Graeme Kinross-Smith

  • CHS 1949-1953
  • Form Captain in Form 4; Prefect in Form 5 (highest year at that time)
  • Member of the swimming, tennis and hockey teams
  • Taught Herald-Learn-To-Swim at Camberwell Baths

Graeme Kinross-Smith grew up within a five-minute walk of Camberwell Baths and the new cream brick buildings of what was to be Camberwell High School (CHS).

As a four or five year-old he was sometimes threatened in mockery at his Catherine Street gate by a Melbourne High School boy on his way home from those cream brick buildings, while the war raged and the Melbourne High campus had been commandeered by the Air Force. Stories of his schooling at Canterbury Primary and Camberwell High School, and as cub and scout at First Camberwell (Melba’s Own) scout troop, have been published to Australian and even international readerships.

The rewards he felt from teaching Herald-Learn-To-Swim children at Camberwell Baths confirmed his ambition to be a teacher like his mother. Matriculation at Melbourne High and a Melbourne University Arts degree led him into teaching after his National Service as a Sergeant of Artillery. First, he taught at Wangaratta Technical School, then, surprisingly spent a year at CHS, teaching with teachers who had taught him. On his promotion to Ringwood High School, already writing many commissioned and freelance pieces for magazines like the Riverlander and Walkabout, he began instinctive moves that would determine the course of his professional life henceforth, centering round writing, teaching, the teaching of writing in open society and at tertiary level, together with photography for publication and exhibition, and the charting of the Australian literary scene, present and past.

The 1960s saw Graeme publishing poetry and fiction widely in the major literary journals and national newspapers combined with poetry readings across Melbourne with fellow poets he revered – Vin Buckley, Judith Rodriguez, Bruce Dawe, Chris Wallace-Crabbe, Andrew Taylor, RA Simpson, Anne Elder, Doris Leadbetter, Connie Barber, Rodney Hall et al – and his poetry and fiction appearing overseas and on record (and later CD) and ABC Radio. During an exploratory stint away from the classroom he was appointed an editor and writer at the Publications Branch of the Victorian Education Department, where he managed to persuade the hierarchy to allow him to replace the long-standing School Paper with a two-colour Web Offset magazine more suited to Victorian students’ current needs.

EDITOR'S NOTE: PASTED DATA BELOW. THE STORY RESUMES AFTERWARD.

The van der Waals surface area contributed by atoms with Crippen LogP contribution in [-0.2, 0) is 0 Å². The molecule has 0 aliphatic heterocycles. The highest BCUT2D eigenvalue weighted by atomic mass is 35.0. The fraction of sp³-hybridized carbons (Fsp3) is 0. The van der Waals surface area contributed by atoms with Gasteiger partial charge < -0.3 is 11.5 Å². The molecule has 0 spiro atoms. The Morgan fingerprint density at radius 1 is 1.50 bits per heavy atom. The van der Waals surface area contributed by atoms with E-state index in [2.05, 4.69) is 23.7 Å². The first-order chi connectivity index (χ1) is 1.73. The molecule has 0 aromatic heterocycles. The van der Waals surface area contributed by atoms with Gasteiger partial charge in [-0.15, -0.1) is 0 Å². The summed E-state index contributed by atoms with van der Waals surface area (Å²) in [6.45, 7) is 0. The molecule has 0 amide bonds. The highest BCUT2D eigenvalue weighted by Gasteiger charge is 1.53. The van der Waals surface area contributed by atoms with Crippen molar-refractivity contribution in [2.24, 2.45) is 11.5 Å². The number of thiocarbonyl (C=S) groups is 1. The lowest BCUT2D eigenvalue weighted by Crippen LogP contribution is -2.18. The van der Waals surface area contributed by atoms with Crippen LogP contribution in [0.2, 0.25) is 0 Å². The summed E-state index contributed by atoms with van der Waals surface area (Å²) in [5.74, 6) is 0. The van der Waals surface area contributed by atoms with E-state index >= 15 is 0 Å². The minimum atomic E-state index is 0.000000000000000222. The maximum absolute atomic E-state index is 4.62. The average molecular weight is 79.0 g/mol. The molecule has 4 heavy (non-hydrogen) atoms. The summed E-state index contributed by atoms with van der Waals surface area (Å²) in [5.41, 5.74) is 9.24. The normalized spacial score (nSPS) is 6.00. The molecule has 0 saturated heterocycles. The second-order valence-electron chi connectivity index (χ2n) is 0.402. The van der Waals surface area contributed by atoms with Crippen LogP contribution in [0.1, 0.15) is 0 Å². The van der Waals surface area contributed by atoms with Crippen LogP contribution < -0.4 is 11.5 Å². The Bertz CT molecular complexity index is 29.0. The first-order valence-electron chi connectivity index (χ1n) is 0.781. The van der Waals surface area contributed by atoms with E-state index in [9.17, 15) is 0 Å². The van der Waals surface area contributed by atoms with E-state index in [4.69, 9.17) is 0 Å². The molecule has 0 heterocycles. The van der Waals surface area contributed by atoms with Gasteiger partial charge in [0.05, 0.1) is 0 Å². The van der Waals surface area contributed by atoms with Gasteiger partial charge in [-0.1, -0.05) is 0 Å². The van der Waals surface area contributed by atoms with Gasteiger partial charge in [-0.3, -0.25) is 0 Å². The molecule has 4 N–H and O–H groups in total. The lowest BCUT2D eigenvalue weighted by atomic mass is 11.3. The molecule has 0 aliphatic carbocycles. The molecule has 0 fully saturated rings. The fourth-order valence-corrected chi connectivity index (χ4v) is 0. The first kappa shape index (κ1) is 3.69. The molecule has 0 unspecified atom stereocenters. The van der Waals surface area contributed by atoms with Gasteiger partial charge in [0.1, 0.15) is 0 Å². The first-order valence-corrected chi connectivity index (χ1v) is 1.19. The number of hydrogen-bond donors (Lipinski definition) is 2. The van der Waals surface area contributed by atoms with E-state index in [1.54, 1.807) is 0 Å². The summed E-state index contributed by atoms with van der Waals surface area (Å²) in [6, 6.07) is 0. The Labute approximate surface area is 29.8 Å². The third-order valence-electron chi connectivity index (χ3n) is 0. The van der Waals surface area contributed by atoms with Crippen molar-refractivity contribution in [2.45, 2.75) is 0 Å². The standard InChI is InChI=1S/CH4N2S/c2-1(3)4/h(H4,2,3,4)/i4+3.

Then, being groomed for a senior editorial position, but missing the face-to-face teaching young people, he found himself suddenly committing his young family to a move to Geelong, becoming the first Lecturer in Creative Writing in Australia in the Arts diploma and then degree in Vocational Writing at the Gordon Institute of Technology. So began a career in conducting a myriad of writing workshops for his Gordon Institute students but also for Melbourne teachers and CAE Summer Writing Festivals and other groups in both the city and the regions unto the turn of the century and beyond. His work continued in the same vein when Deakin University largely subsumed the Gordon Institute. He suggested initiation of Australian Studies as an area of study to the Deakin Interim Council and it was adopted for the first time in the country at tertiary level. He lectured in Australian Studies and the creative writing element of Literature.